We don’t need to tell you that a good reputation is an important starting point for meaningful engagement.

Possessing a good reputation brings inclusion, a willingness for engagement and industry-wide respect. A good reputation is built with authenticity and empathy – it can be hard won, and easily lost.

So, how do you measure your public perception? Given that how you see your business may differ from how others perceive or experience it, it must be kept in mind that they ultimately use their perceptions when deciding whether or not to engage with you.

Although reputations can be influenced, the fact that perception lies in the eye of the beholder makes it difficult to perfectly tailor the public face of your organisation. It is important to remember that businesses are more likely to see you through a framework of qualities that specifically matters to their industry. Government departments, for instance, might focus on your budgeting efficacy, while politicians might focus on your movements in their own electorate.

It is here that measuring your reputation can come in handy – before engaging with stakeholders or government, industry should be aware of its public perception and how it can be utilised to improve the success of its engagements.

Here are our three options for ascertaining the state of your reputation:

  • CRITICALLY REVIEW YOUR OWN VIEWS

This one is basic. Consider the expectations set by your organisation. What are your values? Consider the expectations set by your past engagements. Were you organised, on time and concise? Did you have a clear ask or concept for the stakeholder to invest in? Did you follow up after the meeting and advise them of your next steps? Actions like these are likely to foster an image of professionalism and integrity for your business and will be considered reflective of how your business sees itself.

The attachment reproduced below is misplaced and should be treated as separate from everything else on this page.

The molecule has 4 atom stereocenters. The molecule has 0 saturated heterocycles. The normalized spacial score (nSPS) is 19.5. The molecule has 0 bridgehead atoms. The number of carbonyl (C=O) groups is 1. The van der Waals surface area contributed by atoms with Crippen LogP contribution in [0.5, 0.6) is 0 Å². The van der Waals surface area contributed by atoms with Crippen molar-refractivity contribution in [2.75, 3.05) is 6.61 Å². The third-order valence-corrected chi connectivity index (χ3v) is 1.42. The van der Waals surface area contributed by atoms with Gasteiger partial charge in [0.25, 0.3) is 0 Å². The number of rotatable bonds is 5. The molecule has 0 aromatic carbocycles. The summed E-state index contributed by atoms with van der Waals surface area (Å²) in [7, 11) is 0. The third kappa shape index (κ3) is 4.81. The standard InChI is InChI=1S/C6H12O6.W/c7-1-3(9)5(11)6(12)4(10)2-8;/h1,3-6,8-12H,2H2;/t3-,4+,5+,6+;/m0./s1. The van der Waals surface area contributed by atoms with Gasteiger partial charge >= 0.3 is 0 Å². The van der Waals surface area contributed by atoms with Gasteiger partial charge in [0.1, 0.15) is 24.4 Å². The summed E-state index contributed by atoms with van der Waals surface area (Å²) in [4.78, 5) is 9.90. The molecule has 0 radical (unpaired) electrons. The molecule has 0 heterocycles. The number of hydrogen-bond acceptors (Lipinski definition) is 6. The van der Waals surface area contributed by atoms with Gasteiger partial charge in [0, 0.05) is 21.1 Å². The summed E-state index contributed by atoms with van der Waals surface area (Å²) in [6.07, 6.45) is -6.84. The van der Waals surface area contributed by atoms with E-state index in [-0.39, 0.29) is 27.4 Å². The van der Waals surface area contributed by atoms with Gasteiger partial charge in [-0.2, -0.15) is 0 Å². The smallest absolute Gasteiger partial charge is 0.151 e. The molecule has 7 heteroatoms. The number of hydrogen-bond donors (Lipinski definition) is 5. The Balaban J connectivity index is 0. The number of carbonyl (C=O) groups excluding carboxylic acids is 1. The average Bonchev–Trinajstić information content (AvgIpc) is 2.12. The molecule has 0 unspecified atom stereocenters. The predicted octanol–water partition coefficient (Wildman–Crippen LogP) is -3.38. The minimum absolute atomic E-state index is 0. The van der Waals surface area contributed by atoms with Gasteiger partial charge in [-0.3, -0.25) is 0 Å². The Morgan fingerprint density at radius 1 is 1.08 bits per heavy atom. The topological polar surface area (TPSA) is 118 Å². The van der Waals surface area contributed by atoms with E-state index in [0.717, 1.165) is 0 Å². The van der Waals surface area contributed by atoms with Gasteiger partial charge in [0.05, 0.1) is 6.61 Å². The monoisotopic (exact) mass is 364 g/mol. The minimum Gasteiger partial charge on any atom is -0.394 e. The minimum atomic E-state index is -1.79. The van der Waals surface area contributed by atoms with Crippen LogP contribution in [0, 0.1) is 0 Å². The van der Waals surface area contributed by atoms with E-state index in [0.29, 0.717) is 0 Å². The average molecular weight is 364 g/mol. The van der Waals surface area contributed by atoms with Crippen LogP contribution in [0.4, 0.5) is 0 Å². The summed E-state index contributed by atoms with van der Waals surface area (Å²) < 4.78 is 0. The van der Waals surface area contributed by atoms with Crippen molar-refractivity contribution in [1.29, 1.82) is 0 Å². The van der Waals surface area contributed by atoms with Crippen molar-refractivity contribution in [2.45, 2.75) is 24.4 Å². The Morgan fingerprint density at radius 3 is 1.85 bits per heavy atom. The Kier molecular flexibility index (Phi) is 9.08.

• ASK OTHERS ABOUT THEIR PERCEPTIONS OF YOU

Surveying your stakeholders about their experience with your organisation not only creates a holistic image of your public perception but builds more open and consultative relationships with them too. Which values do they think motivate your work? What do they think you are known for within your industry? Have your engagements been successful? Attaining answers to questions like these from external voices contributes to a much more objective view of your organisation’s reputation.

  • ENGAGE AN EXTERNAL FIRM TO UNDERTAKE A PERCEPTION AUDIT

Monitoring all of the strands of public engagement in an ongoing way can be difficult, as can tracking your reputation amongst numerous stakeholders. When asked, stakeholders may be reticent to give direct feedback or make recommendations of changes. Strategic research, like Perception Auditing, can be used to mitigate this reticence and attract the full range of views of your organisation. Research like this is far more likely to tell you what you need to hear in regard to the positives or negatives of your public conduct. A Nexus Public Affairs Perception Audit provides a candid and real-time view of how stakeholders perceive an organisation, which can be used as a baseline to improve engagement programs.

Once a broader impression of your public perception has been ascertained, the measure can be made more effective by linking it to the long-term plans for your business. Goals for stakeholder engagement can then be contextualised by the potential for reputational risk or reward, and thus further tailored for a greater chance of success.

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